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Getting Involved in the Exciting World of LARP

A World of Orcs, Battles and Swimming Noodles

Examples of LARP costume. Weapons shown are made of latex.

Credit: Ralf Hüls 2014 (Creative Commons licence)

I stood in the middle of the battlefield, sweating a little under the chain mail vest I was wearing as protection. The heat was scorching, but the line of orcs came ever onward, and the sword in my hand had never felt so weak and flimsy.

I wondered if this was how I was going to die; impaled on one of the arrows which were flying through the air like grenades, while people hurried past my fallen corpse.

This was no Lord of the Rings film set. This was LARP, and in the blink of an eye, I had transformed from a quiet university student to a brave warrior who was helping the armies of the nations to slay our dreaded enemies.

If you are at all familiar with RPGs, you may have some inkling of what LARP — which stands for live-action roleplay — might be about. Think of a tabletop system such as D&D, then transfer it to the real world. Rather than telling the DM what your character is doing, you act as your character — like an actor in a fantasy movie, but without the script.

Although LARP is frequently portrayed in movies as being a group of young men running at each other with what looks like swimming noodles wrapped in gaffer tape, this is not strictly the case. At the event I went to, there were as many women as there were men and even a few children. The event organisers seek to make their game as inclusive as possible, creating equal opportunities both in- and out-of-character. For example, gender doesn’t dictate what roles you can do — you can be a female soldier as easily as you can be a male healer.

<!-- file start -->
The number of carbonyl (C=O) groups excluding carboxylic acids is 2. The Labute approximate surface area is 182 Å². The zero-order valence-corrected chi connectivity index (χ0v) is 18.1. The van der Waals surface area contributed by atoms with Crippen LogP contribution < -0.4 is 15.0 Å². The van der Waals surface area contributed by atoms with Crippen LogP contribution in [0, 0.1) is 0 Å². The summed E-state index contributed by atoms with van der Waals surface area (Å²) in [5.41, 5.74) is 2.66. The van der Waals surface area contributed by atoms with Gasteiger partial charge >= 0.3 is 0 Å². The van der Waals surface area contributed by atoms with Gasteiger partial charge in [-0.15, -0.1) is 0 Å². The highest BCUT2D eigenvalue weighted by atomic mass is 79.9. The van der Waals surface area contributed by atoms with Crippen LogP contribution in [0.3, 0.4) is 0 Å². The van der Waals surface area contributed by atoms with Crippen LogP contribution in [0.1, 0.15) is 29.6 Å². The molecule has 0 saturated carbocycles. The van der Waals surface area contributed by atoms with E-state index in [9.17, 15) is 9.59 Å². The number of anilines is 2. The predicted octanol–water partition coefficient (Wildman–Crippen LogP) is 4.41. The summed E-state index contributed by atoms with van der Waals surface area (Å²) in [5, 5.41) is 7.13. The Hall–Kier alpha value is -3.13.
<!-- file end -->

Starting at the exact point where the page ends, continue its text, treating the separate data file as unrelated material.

The “swimming noodles”, known as “boffers”, are popular in American LARP but less so in Europe. The other main style of LARP weapon is a latex weapon, made with a fibreglass core. Boffer weapons tend to cause fewer injuries, although they have a less immersive appearance than that of the sword-like latex weapon. Unless it is stab-safe, there is no safe way to thrust with a latex weapon, and doing so can cause the fibreglass core to break through and actually injure someone.

Because of this, the proper way to fight with a latex weapon is to land a blow with the side of the weapon, rather than the tip. Those engaged in a fight will have a number of “hits” which they may take before they enter a grace period, during which they are bleeding to death. When the grace period has ended, the character generally expires on the spot (although some LARP events have slightly different rules for this).

Fighting is not the only thing you can do as a LARPer. Depending on the genre of the system, you can roleplay many different activities — for example leading a religious inquisition, casting a ritual to raise an undead army or even entering politics. The sky is the limit — or perhaps more accurately, the imaginations of both you and the ref (the LARP equivalent of a DM or GM).

Since I began LARPing I’ve been a vampire struggling to adapt to life in the modern day, a street urchin with a penchant for shiny knives, a twitchy monster hunter and most recently, an aspiring noblewoman with the desire to be one of the most highly regarded in the empire.

LARP is so open-ended, it’s an incredible and exciting hobby you will never tire of. Be warned though — if you venture down the LARP road, you will have no shortage of things you want to own. Try and control your buying impulses on this, if you don’t want to be completely bankrupted. They are beautiful but expensive and largely unnecessary.

Tell that to my sword, throwing knife, collection of steampunk corsets, latex severed arm (I have no idea when I’m ever going to need or use this), and large assortment of tunics.

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